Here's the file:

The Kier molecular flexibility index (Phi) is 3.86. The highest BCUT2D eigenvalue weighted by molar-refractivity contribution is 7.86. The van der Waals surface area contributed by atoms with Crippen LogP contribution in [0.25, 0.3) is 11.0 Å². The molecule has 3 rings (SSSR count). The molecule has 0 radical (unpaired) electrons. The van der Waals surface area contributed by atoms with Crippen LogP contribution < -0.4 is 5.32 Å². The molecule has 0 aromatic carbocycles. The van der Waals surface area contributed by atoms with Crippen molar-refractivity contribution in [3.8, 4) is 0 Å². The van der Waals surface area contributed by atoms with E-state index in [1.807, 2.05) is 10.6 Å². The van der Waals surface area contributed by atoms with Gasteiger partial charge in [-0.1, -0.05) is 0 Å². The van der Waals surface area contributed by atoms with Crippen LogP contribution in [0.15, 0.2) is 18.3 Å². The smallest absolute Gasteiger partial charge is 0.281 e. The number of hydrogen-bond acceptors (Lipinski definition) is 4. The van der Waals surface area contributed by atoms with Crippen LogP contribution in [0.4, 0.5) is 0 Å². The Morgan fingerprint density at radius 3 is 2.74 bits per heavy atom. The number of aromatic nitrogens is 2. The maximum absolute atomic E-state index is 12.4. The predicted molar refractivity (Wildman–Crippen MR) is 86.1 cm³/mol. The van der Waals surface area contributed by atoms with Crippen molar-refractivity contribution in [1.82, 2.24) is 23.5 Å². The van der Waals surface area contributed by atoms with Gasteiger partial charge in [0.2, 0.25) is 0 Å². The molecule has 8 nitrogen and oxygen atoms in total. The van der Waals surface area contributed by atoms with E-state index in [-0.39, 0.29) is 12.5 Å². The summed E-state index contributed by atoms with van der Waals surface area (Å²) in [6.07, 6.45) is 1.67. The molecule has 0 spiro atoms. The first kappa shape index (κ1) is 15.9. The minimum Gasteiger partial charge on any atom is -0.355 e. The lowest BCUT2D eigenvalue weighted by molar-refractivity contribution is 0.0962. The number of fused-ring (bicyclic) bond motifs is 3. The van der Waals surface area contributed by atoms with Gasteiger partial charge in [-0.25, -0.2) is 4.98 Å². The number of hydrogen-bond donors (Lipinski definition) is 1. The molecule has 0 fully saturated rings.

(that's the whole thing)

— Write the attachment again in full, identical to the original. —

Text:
The Kier molecular flexibility index (Phi) is 3.86. The highest BCUT2D eigenvalue weighted by molar-refractivity contribution is 7.86. The van der Waals surface area contributed by atoms with Crippen LogP contribution in [0.25, 0.3) is 11.0 Å². The molecule has 3 rings (SSSR count). The molecule has 0 radical (unpaired) electrons. The van der Waals surface area contributed by atoms with Crippen LogP contribution < -0.4 is 5.32 Å². The molecule has 0 aromatic carbocycles. The van der Waals surface area contributed by atoms with Crippen molar-refractivity contribution in [3.8, 4) is 0 Å². The van der Waals surface area contributed by atoms with E-state index in [1.807, 2.05) is 10.6 Å². The van der Waals surface area contributed by atoms with Gasteiger partial charge in [-0.1, -0.05) is 0 Å². The van der Waals surface area contributed by atoms with Crippen LogP contribution in [0.15, 0.2) is 18.3 Å². The smallest absolute Gasteiger partial charge is 0.281 e. The number of hydrogen-bond acceptors (Lipinski definition) is 4. The van der Waals surface area contributed by atoms with Crippen LogP contribution in [0.4, 0.5) is 0 Å². The Morgan fingerprint density at radius 3 is 2.74 bits per heavy atom. The number of aromatic nitrogens is 2. The maximum absolute atomic E-state index is 12.4. The predicted molar refractivity (Wildman–Crippen MR) is 86.1 cm³/mol. The van der Waals surface area contributed by atoms with Crippen molar-refractivity contribution in [1.82, 2.24) is 23.5 Å². The van der Waals surface area contributed by atoms with Gasteiger partial charge in [0.2, 0.25) is 0 Å². The molecule has 8 nitrogen and oxygen atoms in total. The van der Waals surface area contributed by atoms with E-state index in [-0.39, 0.29) is 12.5 Å². The summed E-state index contributed by atoms with van der Waals surface area (Å²) in [6.07, 6.45) is 1.67. The molecule has 0 spiro atoms. The first kappa shape index (κ1) is 15.9. The minimum Gasteiger partial charge on any atom is -0.355 e. The lowest BCUT2D eigenvalue weighted by molar-refractivity contribution is 0.0962. The number of fused-ring (bicyclic) bond motifs is 3. The van der Waals surface area contributed by atoms with Gasteiger partial charge in [-0.25, -0.2) is 4.98 Å². The number of hydrogen-bond donors (Lipinski definition) is 1. The molecule has 0 fully saturated rings.